Saturday, May 21, 2011

Tree Frog on the Screen

Book: Red-Eyed Tree Frog by Joy Cowley, Photographs by Nic Bishop
Puppets: none
Props: none
Technology: Scanned illustrations
Presenters: one
Audience: Family Storytime

There are some cool things you can do with scanning and projecting picture books, but the main thing is: you can get the pictures big. This was a must for doing Red-Eyed Tree Frog by Joy Cowley, because you really want to see Nic Bishop’s photographs well. I scanned the pages and Brad touched them up a bit: the gutter can be a problem for scanned pages and he managed to virtually eliminate it from the excellent spread in which the tree frog jumps away from the snake. So we had those great photos projected and I could just tell the story straight from the book.

I’m kind of getting used to the idea that a well-timed click from the remote really does work in a way that’s similar to a page turn. Cowley’s telling is paced just right to match the photos, as she describes the day in the life of the frog. So when she writes “…the red-eyed tree frog has been asleep all day,” there’s a cool photo showing its closed eyes. A page-turn shows a suddenly wide-eyed frog as it “wakes up hungry.” This progression works great in the book; it’s slightly different, but equally effective using scanned images. In the book, the page turn shows that wide-eyed frog close up, but also two other photos on the same spread. With the click, you can do a full screen image of that close-up, so it’s all that you see…and it’s pretty impressive. I feel like you lose a little something by taking out the careful placement of words and photos across the two-page spread of the book….but you gain something different by getting the big, instantly appearing images on the screen.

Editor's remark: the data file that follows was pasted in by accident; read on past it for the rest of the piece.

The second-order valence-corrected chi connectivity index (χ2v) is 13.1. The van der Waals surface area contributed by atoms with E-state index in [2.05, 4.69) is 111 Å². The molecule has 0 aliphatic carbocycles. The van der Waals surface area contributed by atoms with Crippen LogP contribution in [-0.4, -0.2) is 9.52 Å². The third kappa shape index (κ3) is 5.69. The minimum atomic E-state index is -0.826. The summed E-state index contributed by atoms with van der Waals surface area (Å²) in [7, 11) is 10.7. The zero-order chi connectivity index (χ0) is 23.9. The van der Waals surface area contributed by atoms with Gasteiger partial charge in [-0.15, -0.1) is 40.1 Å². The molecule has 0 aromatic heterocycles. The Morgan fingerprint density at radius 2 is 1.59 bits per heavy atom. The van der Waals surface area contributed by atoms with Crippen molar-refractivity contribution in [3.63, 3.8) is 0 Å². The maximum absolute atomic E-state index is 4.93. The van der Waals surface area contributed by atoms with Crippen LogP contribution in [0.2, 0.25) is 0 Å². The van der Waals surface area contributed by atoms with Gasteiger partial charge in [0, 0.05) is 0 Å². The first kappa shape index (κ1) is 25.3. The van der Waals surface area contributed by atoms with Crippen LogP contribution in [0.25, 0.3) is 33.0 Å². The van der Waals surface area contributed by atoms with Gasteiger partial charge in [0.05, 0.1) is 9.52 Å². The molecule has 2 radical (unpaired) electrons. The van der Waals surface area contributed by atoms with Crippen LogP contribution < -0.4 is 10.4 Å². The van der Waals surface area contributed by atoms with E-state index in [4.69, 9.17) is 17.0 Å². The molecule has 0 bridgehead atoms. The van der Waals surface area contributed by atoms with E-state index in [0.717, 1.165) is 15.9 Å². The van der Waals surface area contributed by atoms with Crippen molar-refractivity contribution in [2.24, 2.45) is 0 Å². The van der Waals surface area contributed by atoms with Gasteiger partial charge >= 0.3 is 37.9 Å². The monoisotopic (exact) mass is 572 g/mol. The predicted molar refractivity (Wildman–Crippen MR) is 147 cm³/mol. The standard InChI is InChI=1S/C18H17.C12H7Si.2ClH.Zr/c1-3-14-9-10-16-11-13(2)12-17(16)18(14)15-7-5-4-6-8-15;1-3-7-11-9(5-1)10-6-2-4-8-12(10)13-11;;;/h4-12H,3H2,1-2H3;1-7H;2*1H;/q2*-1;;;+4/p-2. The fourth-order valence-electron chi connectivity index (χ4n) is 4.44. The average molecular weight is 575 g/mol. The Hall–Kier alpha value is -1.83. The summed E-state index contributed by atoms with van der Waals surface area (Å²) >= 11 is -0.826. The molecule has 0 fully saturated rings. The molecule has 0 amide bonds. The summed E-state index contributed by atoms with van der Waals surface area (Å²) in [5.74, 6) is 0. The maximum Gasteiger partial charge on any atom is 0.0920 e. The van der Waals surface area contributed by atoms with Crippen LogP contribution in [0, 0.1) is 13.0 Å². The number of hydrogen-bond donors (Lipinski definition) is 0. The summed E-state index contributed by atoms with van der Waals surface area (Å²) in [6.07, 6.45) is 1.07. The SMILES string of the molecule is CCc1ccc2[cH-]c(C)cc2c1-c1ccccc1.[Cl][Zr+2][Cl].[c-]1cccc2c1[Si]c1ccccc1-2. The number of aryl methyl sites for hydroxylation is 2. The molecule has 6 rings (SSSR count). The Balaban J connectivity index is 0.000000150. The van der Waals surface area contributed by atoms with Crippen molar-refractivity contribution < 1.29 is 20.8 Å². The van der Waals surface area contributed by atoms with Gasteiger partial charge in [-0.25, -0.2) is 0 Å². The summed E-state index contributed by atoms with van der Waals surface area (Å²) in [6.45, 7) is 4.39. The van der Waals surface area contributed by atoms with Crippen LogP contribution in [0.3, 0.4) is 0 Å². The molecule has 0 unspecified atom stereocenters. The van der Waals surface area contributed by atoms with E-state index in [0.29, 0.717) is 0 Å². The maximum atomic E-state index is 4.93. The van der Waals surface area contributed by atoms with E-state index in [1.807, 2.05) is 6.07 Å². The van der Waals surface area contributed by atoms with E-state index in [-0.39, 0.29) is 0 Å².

The rest of the book flows smoothly just be telling it in Cowley’s words and showing Bishop’s amazing photographs on the screen.

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